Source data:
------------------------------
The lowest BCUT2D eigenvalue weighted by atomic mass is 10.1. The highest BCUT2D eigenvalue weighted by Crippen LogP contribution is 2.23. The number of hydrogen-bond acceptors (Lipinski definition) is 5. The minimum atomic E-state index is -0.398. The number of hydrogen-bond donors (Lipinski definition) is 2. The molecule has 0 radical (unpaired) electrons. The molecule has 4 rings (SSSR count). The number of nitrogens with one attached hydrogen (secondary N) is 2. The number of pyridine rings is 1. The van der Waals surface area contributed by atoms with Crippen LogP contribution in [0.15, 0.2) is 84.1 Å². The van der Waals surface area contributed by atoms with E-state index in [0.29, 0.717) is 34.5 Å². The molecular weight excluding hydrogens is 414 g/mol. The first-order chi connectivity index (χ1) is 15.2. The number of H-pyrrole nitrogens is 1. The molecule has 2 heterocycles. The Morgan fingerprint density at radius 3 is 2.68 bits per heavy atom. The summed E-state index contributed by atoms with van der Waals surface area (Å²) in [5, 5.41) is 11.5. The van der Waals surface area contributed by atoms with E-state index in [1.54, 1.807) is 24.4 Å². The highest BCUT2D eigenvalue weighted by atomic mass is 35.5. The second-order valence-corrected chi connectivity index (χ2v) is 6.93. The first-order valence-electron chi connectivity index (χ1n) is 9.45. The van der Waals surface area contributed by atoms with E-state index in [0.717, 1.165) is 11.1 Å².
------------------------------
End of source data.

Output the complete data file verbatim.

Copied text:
The lowest BCUT2D eigenvalue weighted by atomic mass is 10.1. The highest BCUT2D eigenvalue weighted by Crippen LogP contribution is 2.23. The number of hydrogen-bond acceptors (Lipinski definition) is 5. The minimum atomic E-state index is -0.398. The number of hydrogen-bond donors (Lipinski definition) is 2. The molecule has 0 radical (unpaired) electrons. The molecule has 4 rings (SSSR count). The number of nitrogens with one attached hydrogen (secondary N) is 2. The number of pyridine rings is 1. The van der Waals surface area contributed by atoms with Crippen LogP contribution in [0.15, 0.2) is 84.1 Å². The van der Waals surface area contributed by atoms with E-state index in [0.29, 0.717) is 34.5 Å². The molecular weight excluding hydrogens is 414 g/mol. The first-order chi connectivity index (χ1) is 15.2. The number of H-pyrrole nitrogens is 1. The molecule has 2 heterocycles. The Morgan fingerprint density at radius 3 is 2.68 bits per heavy atom. The summed E-state index contributed by atoms with van der Waals surface area (Å²) in [5, 5.41) is 11.5. The van der Waals surface area contributed by atoms with E-state index in [1.54, 1.807) is 24.4 Å². The highest BCUT2D eigenvalue weighted by atomic mass is 35.5. The second-order valence-corrected chi connectivity index (χ2v) is 6.93. The first-order valence-electron chi connectivity index (χ1n) is 9.45. The van der Waals surface area contributed by atoms with E-state index in [0.717, 1.165) is 11.1 Å².